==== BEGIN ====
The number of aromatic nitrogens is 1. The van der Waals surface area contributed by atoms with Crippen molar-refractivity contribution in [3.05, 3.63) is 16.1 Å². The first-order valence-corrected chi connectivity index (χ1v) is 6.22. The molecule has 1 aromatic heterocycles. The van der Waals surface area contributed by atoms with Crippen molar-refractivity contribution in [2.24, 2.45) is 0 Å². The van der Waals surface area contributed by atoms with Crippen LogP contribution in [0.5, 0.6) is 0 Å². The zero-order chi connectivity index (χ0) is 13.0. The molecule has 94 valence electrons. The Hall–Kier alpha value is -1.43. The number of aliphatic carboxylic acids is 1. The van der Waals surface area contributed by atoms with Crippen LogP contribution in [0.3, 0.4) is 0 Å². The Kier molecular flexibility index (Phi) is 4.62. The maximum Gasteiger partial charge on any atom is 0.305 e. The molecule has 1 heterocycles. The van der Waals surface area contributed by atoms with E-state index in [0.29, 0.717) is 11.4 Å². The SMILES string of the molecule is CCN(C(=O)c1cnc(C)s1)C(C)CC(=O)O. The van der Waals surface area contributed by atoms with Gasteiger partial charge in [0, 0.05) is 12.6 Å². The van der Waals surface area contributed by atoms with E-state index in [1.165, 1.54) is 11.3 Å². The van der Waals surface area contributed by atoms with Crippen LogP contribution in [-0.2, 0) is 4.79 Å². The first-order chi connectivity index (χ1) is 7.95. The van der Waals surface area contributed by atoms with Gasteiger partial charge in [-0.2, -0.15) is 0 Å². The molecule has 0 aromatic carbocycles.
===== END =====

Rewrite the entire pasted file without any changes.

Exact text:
The number of aromatic nitrogens is 1. The van der Waals surface area contributed by atoms with Crippen molar-refractivity contribution in [3.05, 3.63) is 16.1 Å². The first-order valence-corrected chi connectivity index (χ1v) is 6.22. The molecule has 1 aromatic heterocycles. The van der Waals surface area contributed by atoms with Crippen molar-refractivity contribution in [2.24, 2.45) is 0 Å². The van der Waals surface area contributed by atoms with Crippen LogP contribution in [0.5, 0.6) is 0 Å². The zero-order chi connectivity index (χ0) is 13.0. The molecule has 94 valence electrons. The Hall–Kier alpha value is -1.43. The number of aliphatic carboxylic acids is 1. The van der Waals surface area contributed by atoms with Crippen LogP contribution in [0.3, 0.4) is 0 Å². The Kier molecular flexibility index (Phi) is 4.62. The maximum Gasteiger partial charge on any atom is 0.305 e. The molecule has 1 heterocycles. The van der Waals surface area contributed by atoms with E-state index in [0.29, 0.717) is 11.4 Å². The SMILES string of the molecule is CCN(C(=O)c1cnc(C)s1)C(C)CC(=O)O. The van der Waals surface area contributed by atoms with Gasteiger partial charge in [0, 0.05) is 12.6 Å². The van der Waals surface area contributed by atoms with E-state index in [1.165, 1.54) is 11.3 Å². The van der Waals surface area contributed by atoms with Crippen LogP contribution in [-0.2, 0) is 4.79 Å². The first-order chi connectivity index (χ1) is 7.95. The van der Waals surface area contributed by atoms with Gasteiger partial charge in [-0.2, -0.15) is 0 Å². The molecule has 0 aromatic carbocycles.